by John Tarpley
7 p.m., Verizon Arena. $25-$89.
n What the hell is Kid Rock going to be this month? Is he going to be Kid Rock, the greasy-haired goon emcee with a blunt of ditch weed in his hat? Is he going to be Kid Rock, the strip mall pimp? "Rock n' roll Jesus?" The wifebeater-clad hick-hopper groaning into a mic, stomping around in front of the stars and bars? Lately he's tried for what looks like "introspective white trash crooner," but for Wednesday's show at Verizon, he'll probably be an unholy union of all the equally gross above. Now, it's not that I want everyone with a guitar to be, say, Leonard Cohen: It's just that when a singer has the capacity to release one of the best, most sublime country duets in recent memory with "Picture" then returns to being the musical equivalent of KFC's Double Down sandwich with D-list strip club anthem "So Hott" and that godforsaken "Werewolves of London"/"Sweet Home Alabama" mashup "All Summer Long," it gets exasperating. Simply put, there are moments that suggest Kid Rock could be the white trash answer to Beck. And I, for one, would love to hear a white trash Beck. Instead, he's content to be another cog in the fast-food music machine, making Bret Michaels look like Jacques Brel.
DIRTY DOZEN BRASS BAND
9 p.m., Revolution. $12 adv., $15 d.o.s.
n Crescent City's most famous and beloved brass band export has become a fairly regular staple on the Revolution stage. In fact, this is its third show in a year and a half. You'll have a hard time finding anyone to complain about it. The Dirty Dozen Brass Band, named after the Dirty Dozen Social and Pleasure Club, has made the transition from one of countless other second-line outfits who buck jump, holler and horn through the streets of New Orleans to world-traveling ambassadors of the New Orleans sound, not to mention an instantly-recognizable face of post-Katrina optimism and positivity. Like so many others, I've seen them more times than I can count and I'm never bored with them. Expect hours of in-your-face, relentless grooves from the usual opening number of "My Feet Can't Fail Me Now" (the title track from their 1984 debut) to the rump-shaking gospels ("I'll Fly Away") and Stevie Wonder covers ("Superstitious"). The seven-piece gets opening support from soul-filled area jam band FreeVerse.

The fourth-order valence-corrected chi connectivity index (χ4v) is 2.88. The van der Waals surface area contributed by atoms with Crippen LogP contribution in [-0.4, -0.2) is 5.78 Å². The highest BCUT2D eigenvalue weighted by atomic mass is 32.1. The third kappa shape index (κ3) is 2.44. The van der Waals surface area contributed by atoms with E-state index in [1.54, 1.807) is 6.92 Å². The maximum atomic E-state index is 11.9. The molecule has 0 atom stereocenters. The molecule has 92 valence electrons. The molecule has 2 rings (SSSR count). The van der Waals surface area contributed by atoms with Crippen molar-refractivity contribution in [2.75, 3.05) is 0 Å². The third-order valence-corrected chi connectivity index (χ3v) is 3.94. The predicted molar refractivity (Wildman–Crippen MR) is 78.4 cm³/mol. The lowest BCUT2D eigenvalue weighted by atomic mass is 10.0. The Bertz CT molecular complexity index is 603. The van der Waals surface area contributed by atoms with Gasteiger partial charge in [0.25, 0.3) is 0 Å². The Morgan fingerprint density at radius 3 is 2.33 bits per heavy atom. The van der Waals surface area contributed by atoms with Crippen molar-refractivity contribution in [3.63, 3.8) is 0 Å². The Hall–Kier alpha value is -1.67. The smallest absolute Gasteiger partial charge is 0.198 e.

7:30 p.m., Juanita's. $12 adv., $15 d.o.s.
n For 11 years, the Memphis act has enjoyed moderate success touring mid-sized venues and festival circuits around the country, spreading its almost-offensively inoffensive easy pop-rock stylings and lovelorn ballads for a bigger fanbase than one might expect. For most, the name Ingram Hill will elicit a shrug and no bother, but I'm willing to wager my meager tax refund that for every sorority house in the South, there's at least one Greek letter-chested lady who pores over the group's easy-listening sentimentality. It's college rock at its easiest. Think Train, Maroon 5 or OneRepublic rock schmaltz with the lightest dose of Southern edge possible. Guys will probably balk, if not at the music, at their girlfriends swooning along to songs like "Your Smiling Face," "Love is Just a Word" and "Something to Cry To." Spokane, Wash., singer/songwriter Jerad Finck opens the night with more touchy-feely, weepy-smiley tunes about girls.
'THE SECOND ANNUAL MEETING OF THE LITTLE ROCK LEBOWSKI LEAGUE'
6 p.m., Market Street Cinema. $10.
n Year after year, the Coen Brothers make it harder to deny that they are the defining American filmmakers of the last 30 years. And with every Lebowskifest, the case for "The Big Lebowski" as "the Biggest Cult Movie of All-Time" gets a bit stronger. Dressing up? Quoting the movie? Swilling White Russians? Beginner stuff. Case in point: I recently wandered into a small corner store called "The Little Lebowski," full of (and dedicated strictly to) everything Lebowski. Shirts, check. Posters, of course. The Time Magazine "Man of the Year" mirror: awesomely, yes. But what slayed me was a book, thick as The Jesus' bowling ball, called "The Year's Work in Lebowski Studies," a send-up of academia, full of essays from the tongue-in-cheek theory of "Logjammin' and Gutterballs: Masculinities in The Big Lebowski" to dense, Barthes-centric criticism in "Metonymic Hates and Metaphoric Tumbleweeds: Noir Literary Aesthetics in Miller's Crossing and The Big Lebowski" and heady deconstructuction with "The Big Lebowski and Paul de Man: Historicizing Irony and Ironizing Historicism." Expect that kind of passion on display around town this weekend for Little Rock's own Lebowskifest, technically "The 2nd Annual Meeting of the Little Rock Lebowski League." Friday through Sunday, Market Street Cinema opens its doors for screenings of the awesomely warped cartoon-noir at 4 p.m. and 7:30 p.m. with trivia and costume contests on Friday and Saturday. Also on Saturday, a 10 p.m. Lebowski Bowl at Professor Bowl.